Simultaneously, a sample signal from the oscillator is fed to a frequency modulation discriminator circuit. The amplitude of the signal output from this discriminator is dependent upon the amplitude of deviation of the ambient magnetic field caused by the modulating field H since the frequency of the oscillator is directly proportional to the instantaneous ambient field intensity. Due to the low frequency field modulation employed, the oscillator has no difficulty in following the field modulation for nominal values to the earths magnetic field intensities.

Accordingly, if the orientation of the modulating field H relative to the earths field H is changed, while still maintaining the condition of perpendicularity between the modulating field H and the optical beam axis, a variation in the amplitude of the discriminator output will be observed. The output of the discriminator will be a minimum when the modulating field is perpendicular to the earths field vector. By proper orientation of the magnetometer sensor and modulating field configuration, one may use the discriminator output to indicate direction of the earths field vector with respect to azimuth or dip angle.

The invention will be described in greater detail with reference to the drawings in which:

FIG. 1 is a schematic and block diagram of one embodiment of a magnetometer, in accordance with the invention; and

FIGS. 2A-2C are illustrative vector diagrams to aid in the explanation of the invention.

With reference to FIG. 1, an embodiment of the inventive magnetometer comprises a rubidium (Rb) lamp 10 that emits a steady beam of light having components of 7800 angstroms and 7948 angstroms, respectively. The

lamp is a spectral lamp of Rb vapor, and is operated as an electrodeless discharge lamp with an excitation frequency of about 120 megacycles per second. The light or radiation from the lamp 10 is directed through an optical lens 12 to an interference filter 14, which rejects the 7800 A. component and passes only the D rubidium line or the 7948 A. component of the Rb light spectrum. The filtered light is applied to a circular polarizer 16, and the polarized beam passes to a rubidium vapor absorption cell 18.

The polarized radiation optically pumps the Rb vapor in the absorption cell 18, causing transitions between Zecman or m sublevels, in a well known manner. Atoms are trapped thereby in the 2S m=+2 state and the vapor cell 18 becomes transparent. Light that emanates from the absorption cell 18 is directed by an optical lens 20 to a photodetector or photocell 22, which generates an electrical output signal that has an amplitude proportional to the intensity of light that emanates from the vapor cell 18.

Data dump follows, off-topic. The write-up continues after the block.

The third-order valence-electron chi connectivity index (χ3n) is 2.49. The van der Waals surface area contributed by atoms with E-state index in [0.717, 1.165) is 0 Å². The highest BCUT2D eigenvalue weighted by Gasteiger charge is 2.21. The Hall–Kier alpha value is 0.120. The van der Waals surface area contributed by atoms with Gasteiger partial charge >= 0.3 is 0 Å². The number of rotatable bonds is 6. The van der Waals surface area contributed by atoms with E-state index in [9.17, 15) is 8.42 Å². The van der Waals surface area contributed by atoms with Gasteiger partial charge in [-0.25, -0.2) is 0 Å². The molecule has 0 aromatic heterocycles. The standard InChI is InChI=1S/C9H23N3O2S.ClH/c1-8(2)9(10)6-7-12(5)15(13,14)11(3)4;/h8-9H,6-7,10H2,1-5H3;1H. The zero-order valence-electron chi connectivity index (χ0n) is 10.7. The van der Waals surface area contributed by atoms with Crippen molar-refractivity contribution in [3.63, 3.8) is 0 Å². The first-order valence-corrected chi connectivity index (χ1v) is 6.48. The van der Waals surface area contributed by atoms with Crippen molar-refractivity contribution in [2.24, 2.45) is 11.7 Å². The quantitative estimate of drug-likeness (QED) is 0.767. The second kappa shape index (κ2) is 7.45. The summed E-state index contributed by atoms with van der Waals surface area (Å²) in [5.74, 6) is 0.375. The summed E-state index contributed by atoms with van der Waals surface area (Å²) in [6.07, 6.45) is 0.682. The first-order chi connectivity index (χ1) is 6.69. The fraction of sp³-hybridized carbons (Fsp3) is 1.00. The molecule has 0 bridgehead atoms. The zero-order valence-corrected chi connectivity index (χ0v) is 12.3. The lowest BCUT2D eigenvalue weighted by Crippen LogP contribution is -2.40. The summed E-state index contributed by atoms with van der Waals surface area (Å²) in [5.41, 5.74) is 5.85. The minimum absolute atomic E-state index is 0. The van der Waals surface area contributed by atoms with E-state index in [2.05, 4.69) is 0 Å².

The photocell output signal is applied to an amplifier 24, which provides an amplified output signal to a phase shifter 26 that serves to vary the phase of the output signal by approximately 90. The phase shifted signal is applied to a coil 28 that encompasses the absorption cell 18, the axis of the coil being substantially collinear with the axis of the optical beam. The closed feedback loop formed by the photocell 22, phase shifter 26 and coil 28 provides sustained oscillation at a resonant frequency proportional to the ambient magnetic field, such as 240 kilocycles per second, for example.

In accordance with this invention, a pair of modulating coils 30 are located adjacent the absorption cell 18 so that the common axis of the coils 30 are perpendicular to the optical beam axis. The modulating coils 30, which may be a simple Helmoltz coil system, are coupled to a signal generator 32 that provides a low frequency alternating signal of constant amplitude, such as 500 cycles per second, for example. As a result, a modulating field H is applied to the absorption cell 18 having its magnetic vector orthogonally disposed relative to the axis of the optical beam. The modulating field H in effect, amplitude modulates the earths magnetic field H In turn, the resonant frequency of the oscillating magnetometer, that is the 240 kc. signal, is frequency modulated by the variation of the total magnetic field vector H,, which is the vector sum of H and H In FIGS. 2A-C, the vector relationships between H and H are illustrated respectively for a condition of quadrature, and for conditions When the angle 0 between H and H is greater and less than 90. It is known that the total magnetic field vector H, is generally equal to where 0 is the angle between H,, and H When 0 is 90, as shown in FIG. 2A, it can be seen that the ability of I-I to vary the amplitude of H about its ambient value will be a minimum. This will result in a minimum output of fundamental modulation frequency from a frequency discriminator circuit coupled to the output of photocell 22. However, the output of the discriminator is not a null in the usual sense, because an output signal having a frequency twice the modulating frequency f will be observed.

An expansion of may be performed to predict the existence of 2f With reference to FIG. 2A, it can be seen that as H varies from its maximum X value through zero to maxirnum X, where X is the direction perpendicular to H the minimum value of H, will never be less than H As a consequence, during one complete cycle of modulation H will vary from X, 0, X, 0, to X, and the variation of H, from maximums to minimums 4 twice as fast or at 2f However, as 0 varies from as depicted in FIGS. 2B-C, H will differ in magnitude from H at the fundamental modulation frequency f The magnitude of deviation from H will increase as 0 varies from 90 as predicted in the equation for H above.

The 240 kc. oscillating signal that is frequency modulated by the 500 cycle per second signal is received by the photodetector 22 and passed through the amplifier 24 to an FM detector or frequency discriminator circuit comprising a phase detector 34 and variable frequency oscillator 36. The oscillator 36 provides a nominal frequency of 240 kc., which is fed to the phase detector 34 for comparison with the resonant frequency received from the oscillating magnetometer cell 18.